"Foods like yogurt, kimchi, sauerkraut and kombucha increased the diversity of gut microbes and led to lower levels of inflammation," according to an article in the New York Times describing a new study from researchers at Stanford University.
This is welcome news considering the pounds (and pounds) of cucumbers and beans I've been getting from our CSA this summer and turning into pickles. If you've read past posts about my methods for preserving the hundred-plus pounds of fabulous Astiana tomatoes from Ayers Creek Farm that I roast every summer, you'll know that I'm not big on huge messes or laborious processes.
Which is why pickling vegetables by lacto-fermentation is high on my list. First, it's ridiculously easy…all it takes is salt, water and time, often a week or less. You can use herbs to flavor it—I'm partial to traditional dill, garlic and mustard seeds for cukes and "dilly beans"—but plain is just fine, too. Second, it requires no special equipment, just a clean glass jar with a tight-fitting lid, and no cooking or heating, a godsend on hot summer days when fresh vegetables are cascading in from local farms. Third is the health aspect, outlined in the study linked above.
But really, I wouldn't bother with it if these pickles didn't taste great. Crunchy, briny without being overly tart, they have a freshness and snap that you don't get from water bath or pressure-canned methods. The only drawback to this method is that because the live bacteria hasn't been killed by cooking, these pickles aren't shelf-stable and will need to be refrigerated.
So far this summer I've made sauerkraut, the aforementioned cucumber pickles and dilly beans, and will soon be making a couple of quarts of Hank Shaw's sour corn to have with tacos, relishes and salads. After that, who knows? I'll definitely keep you posted!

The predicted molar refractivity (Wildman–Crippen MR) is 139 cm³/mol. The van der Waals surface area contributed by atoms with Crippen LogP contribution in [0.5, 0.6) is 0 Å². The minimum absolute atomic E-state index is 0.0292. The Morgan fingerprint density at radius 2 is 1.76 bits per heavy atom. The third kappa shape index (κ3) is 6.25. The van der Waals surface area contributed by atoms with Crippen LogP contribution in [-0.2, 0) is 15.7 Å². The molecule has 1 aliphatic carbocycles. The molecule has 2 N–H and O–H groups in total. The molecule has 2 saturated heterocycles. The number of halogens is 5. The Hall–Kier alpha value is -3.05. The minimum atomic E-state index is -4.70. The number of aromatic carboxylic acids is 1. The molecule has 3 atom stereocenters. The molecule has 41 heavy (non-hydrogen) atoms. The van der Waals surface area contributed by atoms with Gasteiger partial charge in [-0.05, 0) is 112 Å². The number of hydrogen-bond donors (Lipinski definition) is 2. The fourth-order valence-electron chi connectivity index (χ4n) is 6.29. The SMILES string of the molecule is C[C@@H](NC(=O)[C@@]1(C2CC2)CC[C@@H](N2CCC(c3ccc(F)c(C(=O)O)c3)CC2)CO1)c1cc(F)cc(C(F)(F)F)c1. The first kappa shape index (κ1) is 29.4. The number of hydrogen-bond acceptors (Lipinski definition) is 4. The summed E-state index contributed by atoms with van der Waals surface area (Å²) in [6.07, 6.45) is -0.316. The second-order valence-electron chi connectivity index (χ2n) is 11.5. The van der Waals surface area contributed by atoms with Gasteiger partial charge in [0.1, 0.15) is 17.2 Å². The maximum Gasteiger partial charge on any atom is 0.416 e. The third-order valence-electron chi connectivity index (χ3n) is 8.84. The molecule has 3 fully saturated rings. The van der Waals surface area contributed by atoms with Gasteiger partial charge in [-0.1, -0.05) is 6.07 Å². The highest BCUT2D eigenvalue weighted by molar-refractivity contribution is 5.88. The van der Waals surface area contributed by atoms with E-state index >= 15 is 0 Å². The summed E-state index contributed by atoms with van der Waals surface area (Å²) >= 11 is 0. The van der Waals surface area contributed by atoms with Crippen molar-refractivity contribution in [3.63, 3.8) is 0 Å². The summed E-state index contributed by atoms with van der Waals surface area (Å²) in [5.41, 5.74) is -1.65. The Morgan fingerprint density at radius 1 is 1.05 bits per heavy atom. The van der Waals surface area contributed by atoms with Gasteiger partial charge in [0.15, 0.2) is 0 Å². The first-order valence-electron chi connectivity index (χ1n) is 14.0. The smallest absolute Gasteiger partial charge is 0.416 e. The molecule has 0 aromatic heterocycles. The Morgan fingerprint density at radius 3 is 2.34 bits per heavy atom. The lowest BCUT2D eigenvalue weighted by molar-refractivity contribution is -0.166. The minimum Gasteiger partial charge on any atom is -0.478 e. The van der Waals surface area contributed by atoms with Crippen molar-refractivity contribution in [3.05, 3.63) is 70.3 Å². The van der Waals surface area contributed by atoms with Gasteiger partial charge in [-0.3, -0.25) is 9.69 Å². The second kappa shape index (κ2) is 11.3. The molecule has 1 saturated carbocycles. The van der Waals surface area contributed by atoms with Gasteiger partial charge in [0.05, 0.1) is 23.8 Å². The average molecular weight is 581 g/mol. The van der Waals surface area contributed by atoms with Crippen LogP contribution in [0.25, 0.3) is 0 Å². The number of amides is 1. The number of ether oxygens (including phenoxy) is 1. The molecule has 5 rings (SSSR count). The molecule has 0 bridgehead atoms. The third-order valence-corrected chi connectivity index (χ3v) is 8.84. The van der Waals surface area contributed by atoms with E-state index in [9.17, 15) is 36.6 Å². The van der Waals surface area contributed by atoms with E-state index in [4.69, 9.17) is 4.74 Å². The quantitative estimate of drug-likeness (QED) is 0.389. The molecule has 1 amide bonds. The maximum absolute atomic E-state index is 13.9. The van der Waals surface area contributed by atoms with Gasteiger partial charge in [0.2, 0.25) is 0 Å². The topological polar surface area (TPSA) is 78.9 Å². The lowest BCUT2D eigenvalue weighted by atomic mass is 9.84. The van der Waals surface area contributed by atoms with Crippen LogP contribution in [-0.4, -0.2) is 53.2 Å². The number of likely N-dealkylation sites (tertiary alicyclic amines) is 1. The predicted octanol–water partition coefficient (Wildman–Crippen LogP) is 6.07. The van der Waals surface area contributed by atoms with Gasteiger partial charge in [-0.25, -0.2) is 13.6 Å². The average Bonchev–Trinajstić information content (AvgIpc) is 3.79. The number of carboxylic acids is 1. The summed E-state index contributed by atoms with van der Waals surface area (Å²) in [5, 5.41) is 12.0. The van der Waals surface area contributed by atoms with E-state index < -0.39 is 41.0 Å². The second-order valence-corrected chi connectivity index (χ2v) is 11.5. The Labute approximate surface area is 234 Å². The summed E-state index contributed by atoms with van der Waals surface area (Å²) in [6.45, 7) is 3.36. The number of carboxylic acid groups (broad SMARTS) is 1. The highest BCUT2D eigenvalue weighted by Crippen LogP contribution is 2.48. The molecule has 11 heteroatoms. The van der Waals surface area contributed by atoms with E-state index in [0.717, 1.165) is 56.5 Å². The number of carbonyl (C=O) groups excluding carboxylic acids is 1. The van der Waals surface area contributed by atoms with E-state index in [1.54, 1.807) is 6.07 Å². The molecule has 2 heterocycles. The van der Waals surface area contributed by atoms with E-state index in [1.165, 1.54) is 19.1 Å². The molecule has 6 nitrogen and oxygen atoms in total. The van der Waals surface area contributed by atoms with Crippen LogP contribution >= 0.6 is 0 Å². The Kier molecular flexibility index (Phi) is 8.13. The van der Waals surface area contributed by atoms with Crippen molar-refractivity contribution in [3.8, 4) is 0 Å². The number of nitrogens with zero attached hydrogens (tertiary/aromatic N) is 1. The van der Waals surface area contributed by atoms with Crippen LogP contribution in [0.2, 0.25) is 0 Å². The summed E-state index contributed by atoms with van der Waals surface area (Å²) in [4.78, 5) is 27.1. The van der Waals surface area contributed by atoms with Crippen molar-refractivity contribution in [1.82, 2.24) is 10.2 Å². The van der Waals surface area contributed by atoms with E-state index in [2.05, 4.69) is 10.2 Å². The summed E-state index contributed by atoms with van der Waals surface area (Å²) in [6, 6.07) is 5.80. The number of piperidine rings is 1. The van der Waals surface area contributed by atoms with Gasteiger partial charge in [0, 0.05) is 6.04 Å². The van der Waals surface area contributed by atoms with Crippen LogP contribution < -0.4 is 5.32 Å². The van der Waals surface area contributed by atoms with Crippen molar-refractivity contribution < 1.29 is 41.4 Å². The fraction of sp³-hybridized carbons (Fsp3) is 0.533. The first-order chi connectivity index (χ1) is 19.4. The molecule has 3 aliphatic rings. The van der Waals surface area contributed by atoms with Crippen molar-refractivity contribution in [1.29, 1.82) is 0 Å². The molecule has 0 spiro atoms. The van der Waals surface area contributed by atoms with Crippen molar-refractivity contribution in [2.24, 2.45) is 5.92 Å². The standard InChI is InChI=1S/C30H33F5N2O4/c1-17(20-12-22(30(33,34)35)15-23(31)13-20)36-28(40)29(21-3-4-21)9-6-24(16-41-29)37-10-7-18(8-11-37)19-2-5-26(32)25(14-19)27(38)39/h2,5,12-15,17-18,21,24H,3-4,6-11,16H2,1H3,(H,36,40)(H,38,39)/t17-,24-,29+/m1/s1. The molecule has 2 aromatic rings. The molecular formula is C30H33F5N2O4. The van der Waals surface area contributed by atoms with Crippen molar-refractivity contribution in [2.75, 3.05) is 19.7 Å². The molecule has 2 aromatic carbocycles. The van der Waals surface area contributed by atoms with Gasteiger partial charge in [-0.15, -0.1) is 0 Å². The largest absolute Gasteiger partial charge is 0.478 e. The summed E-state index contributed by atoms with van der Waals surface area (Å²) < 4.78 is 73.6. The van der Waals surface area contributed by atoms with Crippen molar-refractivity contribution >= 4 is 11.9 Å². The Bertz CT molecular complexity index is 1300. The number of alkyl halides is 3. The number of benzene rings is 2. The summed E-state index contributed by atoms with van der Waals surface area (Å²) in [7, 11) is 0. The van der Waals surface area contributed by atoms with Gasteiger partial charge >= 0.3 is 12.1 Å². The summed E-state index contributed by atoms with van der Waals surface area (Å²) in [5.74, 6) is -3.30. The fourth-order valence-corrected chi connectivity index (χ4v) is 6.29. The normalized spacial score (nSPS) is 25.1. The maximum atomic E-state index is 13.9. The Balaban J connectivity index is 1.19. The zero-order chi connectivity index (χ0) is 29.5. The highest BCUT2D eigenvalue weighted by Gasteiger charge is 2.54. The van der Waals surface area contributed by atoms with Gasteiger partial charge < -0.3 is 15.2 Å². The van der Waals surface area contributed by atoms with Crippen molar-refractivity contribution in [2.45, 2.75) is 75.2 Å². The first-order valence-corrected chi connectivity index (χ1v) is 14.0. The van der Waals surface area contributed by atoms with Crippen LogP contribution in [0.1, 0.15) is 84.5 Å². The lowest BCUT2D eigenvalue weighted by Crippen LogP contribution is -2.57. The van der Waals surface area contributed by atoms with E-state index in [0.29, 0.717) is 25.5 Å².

Lacto-Fermented Garlic "Dilly" Beans
2 clean wide-mouth quart jars
2 lbs. green beans
2 qts. water
6 Tbsp. sea salt
4 dill flower heads
1 head garlic, cloves separated and peeled
Make a 5 percent brine solution by adding the salt to the 2 quarts water in a saucepan or bowl. Stir until the salt dissolves completely.
Push one dill flower head into the bottom of the quart jar along with two cloves of garlic. Holding the jar on its side, start packing the beans into the jar along with half of the garlic cloves. The tighter the beans are packed, the less likely they'll be to float up to the surface during pickling. Make sure the beans stay 1" below the rim of the jar; if they're too long, simply snap them off.
When you can't jam any more beans into the jar, take a second dill flower head and push it into the upright beans, again trying to keep it 1" below the rim. Stir the brine to dissolve any remaining salt crystals and pour it into the jar of beans until it rises to 1/2" below the rim.
Place a lid on the jar and screw it down until it's finger-tight, then back it off about a half turn to give the bacteria room to "breathe" and for any brine to escape during pickling. You can also use a commercial pickle pipe secured with a canning ring for the same purpose, or simply take half a #4 or larger paper coffee filter, place it over the top of the jar and screw it down with a canning ring.
Repeat with second jar.
Place both jars on a plate or in a small baking dish to catch any liquid that escapes and keep them in a cool, dark place (like a basement) for several days. In a couple of days you will notice the brine getting cloudy, and it will have a distinctly vinegar-y smell. This means your brine is working! After five days you can test the beans to see if they're to your liking or leave them for another couple of days and they'll continue to get more pickled. (I usually leave them at least a week to 10 days.)
Because this method does not kill the (healthful, probiotic) live bacteria in the brine through processing in a water bath or pressure canner, the pickles are not shelf stable and must be stored in the refrigerator. If you used a pickle pipe or coffee filter for the pickling process, simply remove them and replace with a solid lid or canning lid and ring.
NOTE: When you open the jar you may see a spongy, grey mass floating on top of your pickles (photo, right). As Douglas Adams wrote in "The Hitchhiker's Guide to the Galaxy," DON'T PANIC. This is perfectly normal and your pickles are not affected. The spongy mass can be easily lifted out and disposed of. Your pickles are good to go!